Beryl Bainbridge: Everyone Has the Ability to Write a Book

"I am of the firm belief that everybody could write books and I never understand why they don't. After all, everyone speaks. Once the grammar has been learnt it is simply talking on paper and in time learning what not to say."

Beryl Bainbridge (1932-2010) was a renowned English novelist who was shortlisted for the Booker Prize five times. Her books were often of the psychological fiction sub genre and included Injury Time, Master Georgie, and Every Man For Himself. Bainbridge was appointed Dame Commander of the Order of the British Empire (DBE) in 2010 and won two Whitbread Awards prize for best novel in 1977 and 1996.


"I am of the firm belief that everybody could write books and I never understand why they don't. After all, everyone speaks. Once the grammar has been learnt it is simply talking on paper and in time learning what not to say."

Source: James Vinson & D. L. Kirkpatrick (eds.), Contemporary Novelists, 2nd edition, (London: St. James Press, 1976). (Via WikiQuote)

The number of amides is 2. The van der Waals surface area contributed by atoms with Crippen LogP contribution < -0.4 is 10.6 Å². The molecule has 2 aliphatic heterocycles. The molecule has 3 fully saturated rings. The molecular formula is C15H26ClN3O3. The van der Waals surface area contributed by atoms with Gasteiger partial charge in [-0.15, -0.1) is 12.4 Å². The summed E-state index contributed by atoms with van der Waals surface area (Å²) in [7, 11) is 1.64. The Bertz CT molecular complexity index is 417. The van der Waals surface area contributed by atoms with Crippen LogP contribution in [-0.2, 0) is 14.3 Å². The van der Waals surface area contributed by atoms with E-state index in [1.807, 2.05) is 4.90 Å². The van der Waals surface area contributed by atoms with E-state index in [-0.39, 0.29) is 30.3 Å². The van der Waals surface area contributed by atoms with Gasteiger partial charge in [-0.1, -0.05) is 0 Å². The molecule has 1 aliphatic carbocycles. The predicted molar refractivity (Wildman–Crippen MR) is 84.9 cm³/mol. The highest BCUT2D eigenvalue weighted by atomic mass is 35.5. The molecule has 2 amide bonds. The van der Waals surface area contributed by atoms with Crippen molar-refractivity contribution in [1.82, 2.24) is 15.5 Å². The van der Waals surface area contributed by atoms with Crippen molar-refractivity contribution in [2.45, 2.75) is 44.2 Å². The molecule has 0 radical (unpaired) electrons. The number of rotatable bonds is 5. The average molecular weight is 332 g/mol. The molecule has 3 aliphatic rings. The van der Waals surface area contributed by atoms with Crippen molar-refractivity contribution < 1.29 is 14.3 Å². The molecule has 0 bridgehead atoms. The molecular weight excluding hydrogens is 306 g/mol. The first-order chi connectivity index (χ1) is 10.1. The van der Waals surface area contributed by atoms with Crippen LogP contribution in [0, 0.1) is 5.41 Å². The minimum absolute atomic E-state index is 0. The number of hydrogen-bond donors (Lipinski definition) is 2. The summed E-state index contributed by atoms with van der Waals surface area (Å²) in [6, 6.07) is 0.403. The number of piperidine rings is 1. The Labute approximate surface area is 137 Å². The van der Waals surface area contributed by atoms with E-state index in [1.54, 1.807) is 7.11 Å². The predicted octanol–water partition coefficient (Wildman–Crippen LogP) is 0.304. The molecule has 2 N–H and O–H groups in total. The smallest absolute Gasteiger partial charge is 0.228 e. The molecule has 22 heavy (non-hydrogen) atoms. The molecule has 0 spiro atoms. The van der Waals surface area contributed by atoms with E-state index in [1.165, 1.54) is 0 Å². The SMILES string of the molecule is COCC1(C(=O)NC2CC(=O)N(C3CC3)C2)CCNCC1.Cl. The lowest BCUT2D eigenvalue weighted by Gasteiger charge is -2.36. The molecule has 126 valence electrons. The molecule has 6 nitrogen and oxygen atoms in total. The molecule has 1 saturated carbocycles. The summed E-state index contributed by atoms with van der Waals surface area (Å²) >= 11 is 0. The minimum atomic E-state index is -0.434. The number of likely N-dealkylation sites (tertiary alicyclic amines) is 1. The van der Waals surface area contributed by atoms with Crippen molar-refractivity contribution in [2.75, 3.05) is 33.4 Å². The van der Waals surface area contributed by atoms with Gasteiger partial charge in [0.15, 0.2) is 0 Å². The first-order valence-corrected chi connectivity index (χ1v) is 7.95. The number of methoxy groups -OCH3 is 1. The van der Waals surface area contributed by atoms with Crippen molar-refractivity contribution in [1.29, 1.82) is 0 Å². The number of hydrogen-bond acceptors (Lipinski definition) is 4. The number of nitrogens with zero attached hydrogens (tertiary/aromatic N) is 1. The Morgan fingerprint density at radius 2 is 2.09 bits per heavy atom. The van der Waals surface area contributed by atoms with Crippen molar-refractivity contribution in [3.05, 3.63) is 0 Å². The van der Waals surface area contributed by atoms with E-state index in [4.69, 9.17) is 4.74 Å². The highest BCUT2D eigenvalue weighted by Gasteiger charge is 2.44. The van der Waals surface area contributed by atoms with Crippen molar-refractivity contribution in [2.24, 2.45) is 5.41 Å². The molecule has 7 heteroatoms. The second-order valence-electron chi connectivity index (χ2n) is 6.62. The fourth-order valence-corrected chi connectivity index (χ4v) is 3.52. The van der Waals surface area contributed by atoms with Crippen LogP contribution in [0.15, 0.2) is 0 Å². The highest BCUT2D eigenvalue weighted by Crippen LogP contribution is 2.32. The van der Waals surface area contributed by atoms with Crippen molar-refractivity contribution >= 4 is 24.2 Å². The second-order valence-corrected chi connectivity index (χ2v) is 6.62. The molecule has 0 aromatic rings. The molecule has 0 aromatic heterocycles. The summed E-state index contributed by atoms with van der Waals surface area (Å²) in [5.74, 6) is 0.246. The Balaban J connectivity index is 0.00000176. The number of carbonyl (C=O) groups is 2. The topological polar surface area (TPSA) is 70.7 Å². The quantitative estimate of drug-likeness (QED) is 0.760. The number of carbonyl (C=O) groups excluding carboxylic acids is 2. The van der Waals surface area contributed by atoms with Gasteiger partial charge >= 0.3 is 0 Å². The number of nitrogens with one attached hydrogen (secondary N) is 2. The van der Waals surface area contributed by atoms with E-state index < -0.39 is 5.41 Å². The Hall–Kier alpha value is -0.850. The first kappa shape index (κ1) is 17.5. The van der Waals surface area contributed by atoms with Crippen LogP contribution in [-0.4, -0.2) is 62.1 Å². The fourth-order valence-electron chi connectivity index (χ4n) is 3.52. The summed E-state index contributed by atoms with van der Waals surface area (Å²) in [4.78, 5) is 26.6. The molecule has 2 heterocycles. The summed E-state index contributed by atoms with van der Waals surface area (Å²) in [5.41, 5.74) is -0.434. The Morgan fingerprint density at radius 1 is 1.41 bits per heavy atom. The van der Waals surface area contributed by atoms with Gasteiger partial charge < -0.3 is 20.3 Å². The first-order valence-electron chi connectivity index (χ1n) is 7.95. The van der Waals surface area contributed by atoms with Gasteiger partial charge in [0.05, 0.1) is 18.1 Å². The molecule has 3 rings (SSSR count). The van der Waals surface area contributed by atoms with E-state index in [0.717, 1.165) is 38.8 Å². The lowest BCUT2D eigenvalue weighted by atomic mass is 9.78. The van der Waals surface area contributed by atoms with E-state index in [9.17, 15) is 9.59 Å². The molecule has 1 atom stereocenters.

Scientists claim the Bible is written in code that predicts future events

The controversy around the Torah codes gets a new life.

Michael Drosnin
Surprising Science
  • Mathematicians claim to see a predictive pattern in the ancient Torah texts.
  • The code is revealed by a method found with special computer software.
  • Some events described by reading the code took place after the code was written.
Keep reading Show less

Juice is terrible for children. Why do we keep giving it to them?

A glass of juice has as much sugar, ounce for ounce, as a full-calorie soda. And those vitamins do almost nothing.

Pixabay user Stocksnap
popular

Quick: think back to childhood (if you've reached the scary clown you've gone too far). What did your parents or guardians give you to keep you quiet? If you're anything like most parents, it was juice. But here's the thing: juice is bad for you. 

Keep reading Show less

Orangutans exhibit awareness of the past

Orangutans join humans and bees in a very exclusive club

(Eugene Sim/Shutterstock)
Surprising Science
  • Orangutan mothers wait to sound a danger alarm to avoid tipping off predators to their location
  • It took a couple of researchers crawling around the Sumatran jungle to discover the phenomenon
  • This ability may come from a common ancestor
Keep reading Show less